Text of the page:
Lasers are useful for many things. They made CDs work (when they were a thing). They also provide hours of entertainment for cats (and their people). But they can also create magnetic conditions similar to the surface of the sun in a lab, according to new research by scientists at Osaka University. And that could help a wide variety of other scientific disciplines, ranging from solar astronomy to fusion.
The experiment used a high-powered laser, known as Gekko XII, at the Institute of Laser Engineering at Osaka University. Originally designed for fusion experiments, this laser is powerful enough to vaporize a piece of plastic when focused on it. Or, more accurately, it’s powerful enough to turn it into plasma.
That’s exactly what the researchers did. They zap a small piece of plastic with Gekko XII sitting on top of a magnet that emitted a weak magnetic field. The laser beam, which lasted only about 500 picoseconds, created a high-energy plasma that distorts an already weak magnetic field across the sample. That combination of a weak magnetic field and plasma created a situation known as a “pure electron outflow.”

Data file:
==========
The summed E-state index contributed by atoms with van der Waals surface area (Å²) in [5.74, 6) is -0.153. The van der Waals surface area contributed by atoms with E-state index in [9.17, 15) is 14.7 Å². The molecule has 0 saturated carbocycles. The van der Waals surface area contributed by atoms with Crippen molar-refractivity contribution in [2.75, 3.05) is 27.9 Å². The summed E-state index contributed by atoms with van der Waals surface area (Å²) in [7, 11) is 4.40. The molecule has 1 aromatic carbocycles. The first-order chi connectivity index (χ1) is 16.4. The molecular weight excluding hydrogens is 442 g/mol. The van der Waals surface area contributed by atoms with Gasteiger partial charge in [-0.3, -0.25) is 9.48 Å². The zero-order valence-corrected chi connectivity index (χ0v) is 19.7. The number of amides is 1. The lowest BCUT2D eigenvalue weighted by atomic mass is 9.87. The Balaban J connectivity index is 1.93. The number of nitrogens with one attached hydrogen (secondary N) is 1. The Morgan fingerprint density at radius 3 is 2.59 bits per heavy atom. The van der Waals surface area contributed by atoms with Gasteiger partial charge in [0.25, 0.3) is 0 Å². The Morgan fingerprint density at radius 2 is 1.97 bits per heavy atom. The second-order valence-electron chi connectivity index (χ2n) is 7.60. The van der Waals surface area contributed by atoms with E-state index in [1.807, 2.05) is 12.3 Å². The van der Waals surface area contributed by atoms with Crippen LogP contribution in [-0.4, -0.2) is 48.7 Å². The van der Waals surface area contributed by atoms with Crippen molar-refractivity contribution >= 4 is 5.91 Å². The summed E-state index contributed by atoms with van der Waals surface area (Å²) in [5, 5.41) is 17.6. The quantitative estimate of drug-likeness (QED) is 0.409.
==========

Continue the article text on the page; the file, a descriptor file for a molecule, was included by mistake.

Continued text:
UT video about building an artificial magnetosphere.
This phenomenon is thought to play an important role in other much larger astrophysical phenomena, such as solar flares and magnetic storms on the surface of the sun. In these larger-scale cases, the electron dynamics of the region creates what is known as a magnetic reconnection, where the magnetic field of a feature reconnects to the basic magnetic connection of the body from which it originates.
It’s never been done before to recreate these features on a small scale in the lab, but the Osaka researchers think their electron outflow, created by the combination of a magnet and the laser-induced plasma, is the closest we’ll have to are able to study these phenomena on Earth.
Scaling back phenomena at the level of solar physics to a more manageable magnitude is undoubtedly a step in the right direction, but pure electron flow is useful in other areas as well. As mentioned above, Gekko was initially designed to work on inertial confinement fusion, which could help master a better understanding of electron dynamics at the microscopic level.
Another UT video on artificial magnetospheres.
Overall, the experiment represents steps forward in understanding fundamental physics and is applicable to many more macroscale phenomena. It goes to show that lasers, when used correctly, are useful for much more than just convincing your dog to run into a wall.